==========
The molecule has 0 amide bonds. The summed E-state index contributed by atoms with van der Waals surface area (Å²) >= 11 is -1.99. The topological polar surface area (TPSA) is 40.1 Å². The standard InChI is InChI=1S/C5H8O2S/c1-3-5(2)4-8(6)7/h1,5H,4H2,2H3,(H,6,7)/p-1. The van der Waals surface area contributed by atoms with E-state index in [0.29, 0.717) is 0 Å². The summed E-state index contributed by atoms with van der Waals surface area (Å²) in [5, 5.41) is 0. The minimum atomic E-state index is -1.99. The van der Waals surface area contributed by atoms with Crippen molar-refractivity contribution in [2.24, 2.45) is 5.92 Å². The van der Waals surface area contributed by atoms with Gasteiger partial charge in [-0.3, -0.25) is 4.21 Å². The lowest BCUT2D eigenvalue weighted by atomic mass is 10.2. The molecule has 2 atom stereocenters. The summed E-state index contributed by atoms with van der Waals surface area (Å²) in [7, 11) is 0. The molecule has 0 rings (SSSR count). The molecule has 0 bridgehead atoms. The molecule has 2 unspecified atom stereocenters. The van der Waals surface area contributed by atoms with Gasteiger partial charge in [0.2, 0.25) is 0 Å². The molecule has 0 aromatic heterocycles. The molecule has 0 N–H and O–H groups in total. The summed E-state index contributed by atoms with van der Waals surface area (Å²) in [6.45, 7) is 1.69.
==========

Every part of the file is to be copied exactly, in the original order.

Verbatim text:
The molecule has 0 amide bonds. The summed E-state index contributed by atoms with van der Waals surface area (Å²) >= 11 is -1.99. The topological polar surface area (TPSA) is 40.1 Å². The standard InChI is InChI=1S/C5H8O2S/c1-3-5(2)4-8(6)7/h1,5H,4H2,2H3,(H,6,7)/p-1. The van der Waals surface area contributed by atoms with E-state index in [0.29, 0.717) is 0 Å². The summed E-state index contributed by atoms with van der Waals surface area (Å²) in [5, 5.41) is 0. The minimum atomic E-state index is -1.99. The van der Waals surface area contributed by atoms with Crippen molar-refractivity contribution in [2.24, 2.45) is 5.92 Å². The van der Waals surface area contributed by atoms with Gasteiger partial charge in [-0.3, -0.25) is 4.21 Å². The lowest BCUT2D eigenvalue weighted by atomic mass is 10.2. The molecule has 2 atom stereocenters. The summed E-state index contributed by atoms with van der Waals surface area (Å²) in [7, 11) is 0. The molecule has 0 rings (SSSR count). The molecule has 0 bridgehead atoms. The molecule has 2 unspecified atom stereocenters. The van der Waals surface area contributed by atoms with Gasteiger partial charge in [0.2, 0.25) is 0 Å². The molecule has 0 aromatic heterocycles. The molecule has 0 N–H and O–H groups in total. The summed E-state index contributed by atoms with van der Waals surface area (Å²) in [6.45, 7) is 1.69.